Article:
10 Tips to Advance Your Second-language Learning Process Speaking a second language is a wonderful tool to have at your disposal. Not only is it fun and cool, but it opens doors to experience another culture in new, exciting and personal ways. And if you're working on speaking a language that others speak in your community, it can also open doors for you professionally. So, if you're itching for some tips to help advance your language learning process, have no fear…I'm here to share with you 10 of my trusty tips for how I learned to speak my second language! (How well do I speak it, you ask? Well, native Spanish speakers often think I’m a native Spanish speaker, just to give you some context.) These are all things that I did myself, so I’m confident in recommending them all to you! :) Let’s get started with some specific tips, and then move on to my more “philosophical” and general advice: 1. Watch television shows, movies and videos in your target language For those working... read more

Hi! I am a Miami Beach-based English Teacher and have recently joined WyzAnt to see if there are EFL (English as a Foreign Language) students who need a bit of help with their English; conversation, TOEFL, grammar, accent reduction....   I enjoy teaching as I like to meet people from around the world and help them reach their goals, and my absolute favorite topic is grammar, especially verb tenses :)   My background is in journalism and social media, but I have been teaching for a while now,  working at a language school during the daytime hours and teaching through an online school as well.    I will be blogging about learning English, and I hope to hear from you! I am available to teach over Skype, in person at a cafe in Miami Beach, or possibly come to you depending on the distance (I live on South Beach).   Have a great weekend!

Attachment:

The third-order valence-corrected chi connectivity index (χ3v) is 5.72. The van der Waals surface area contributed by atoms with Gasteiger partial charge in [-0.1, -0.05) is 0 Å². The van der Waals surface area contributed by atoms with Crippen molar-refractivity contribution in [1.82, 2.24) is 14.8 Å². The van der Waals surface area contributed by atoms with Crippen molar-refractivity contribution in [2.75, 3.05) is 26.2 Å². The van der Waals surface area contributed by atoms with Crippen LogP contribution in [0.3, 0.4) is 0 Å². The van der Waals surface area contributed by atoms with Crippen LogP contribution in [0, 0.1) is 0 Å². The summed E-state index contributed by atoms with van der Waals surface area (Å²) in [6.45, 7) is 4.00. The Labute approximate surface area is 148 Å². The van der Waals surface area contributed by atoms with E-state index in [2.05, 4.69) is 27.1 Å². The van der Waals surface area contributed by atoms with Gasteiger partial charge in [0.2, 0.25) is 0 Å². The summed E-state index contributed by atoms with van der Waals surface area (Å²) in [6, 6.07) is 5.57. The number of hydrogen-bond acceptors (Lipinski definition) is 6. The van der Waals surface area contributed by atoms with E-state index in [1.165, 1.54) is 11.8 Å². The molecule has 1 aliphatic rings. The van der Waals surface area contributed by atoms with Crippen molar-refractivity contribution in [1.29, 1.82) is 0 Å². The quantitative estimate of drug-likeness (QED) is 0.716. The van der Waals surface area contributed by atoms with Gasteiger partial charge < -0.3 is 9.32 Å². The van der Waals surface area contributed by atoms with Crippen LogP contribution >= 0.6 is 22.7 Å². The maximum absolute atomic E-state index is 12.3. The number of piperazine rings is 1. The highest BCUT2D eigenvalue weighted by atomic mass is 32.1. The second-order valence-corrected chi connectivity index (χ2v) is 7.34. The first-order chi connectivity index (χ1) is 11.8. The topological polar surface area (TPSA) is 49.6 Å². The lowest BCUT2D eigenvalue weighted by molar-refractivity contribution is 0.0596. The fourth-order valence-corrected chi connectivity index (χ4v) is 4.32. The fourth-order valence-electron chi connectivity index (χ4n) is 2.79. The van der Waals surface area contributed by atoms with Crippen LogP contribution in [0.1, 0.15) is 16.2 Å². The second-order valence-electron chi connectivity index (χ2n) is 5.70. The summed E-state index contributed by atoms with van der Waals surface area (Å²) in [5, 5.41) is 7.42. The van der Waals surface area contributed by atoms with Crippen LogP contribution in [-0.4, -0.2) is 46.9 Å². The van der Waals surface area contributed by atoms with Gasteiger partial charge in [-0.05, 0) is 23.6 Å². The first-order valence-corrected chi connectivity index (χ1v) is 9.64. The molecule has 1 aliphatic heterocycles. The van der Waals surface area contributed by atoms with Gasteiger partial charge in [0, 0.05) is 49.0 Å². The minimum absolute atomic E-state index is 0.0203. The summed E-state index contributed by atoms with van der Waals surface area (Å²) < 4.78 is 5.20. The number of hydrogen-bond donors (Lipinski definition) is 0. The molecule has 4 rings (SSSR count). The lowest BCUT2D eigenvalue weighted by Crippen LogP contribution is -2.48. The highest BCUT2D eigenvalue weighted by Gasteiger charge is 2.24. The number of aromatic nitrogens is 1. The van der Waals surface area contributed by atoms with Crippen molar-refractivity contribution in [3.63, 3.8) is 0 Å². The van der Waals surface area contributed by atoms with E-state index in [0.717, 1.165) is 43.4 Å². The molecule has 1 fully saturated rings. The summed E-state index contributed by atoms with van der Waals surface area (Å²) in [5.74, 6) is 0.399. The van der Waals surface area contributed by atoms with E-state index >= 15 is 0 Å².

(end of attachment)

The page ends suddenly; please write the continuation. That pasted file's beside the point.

Hey everyone!     So I really wanted to talk about something I find very important, especially for those learning to master the English language. I realized that the minimal emphasis on spelling in public schools led to a major fault in the younger generation's writing skills. I found that unless a child reads often, it's hard  for them to determine what "there" one might be talking about. Often times, students may know the context of where to place the word in a spoken sentence, however not choose the correct spelling of the term in written sentences.  Being able to spell properly and maintain good grammar is something essential to children for the rest of their lives -- be it writing essays for school or applying for grants/scholarships, sending letters, filling out job applications, or even having to teach others. As parents, teachers, or educators I believe that spelling tests should still be in full effect to separate words with multiple meanings... read more

Duolingo is a free website and mobile app for language learning. Lessons include translating sentences, identifying objects, repeating words and much more. It is a useful tool that I have been having a lot of fun with lately. I recommend to check it out if you are studying English as a second language, foreign languages, or you enjoy learning in your free time. 

It could be anything: paint, draw, even a new language. The idea that you are done learning once you reach a certain age in your life is as ridiculous as the notion that all women should be homemakers. In fact, it is never too late to learn anything! Take me, for example. I am a magazine editor who found a new life teaching about the very subjects that I learned in college and applied throughout my professional life.   My goal is to ensure that you will learn as quickly as possible any or all of the four subjects that I'm approved for in WyzAnt. Whether you want to understand the finer points of proofreading, or need to learn how to speak or write in English or in Spanish, I'll give you the tools that you'll need to become an expert in your selection from lesson one!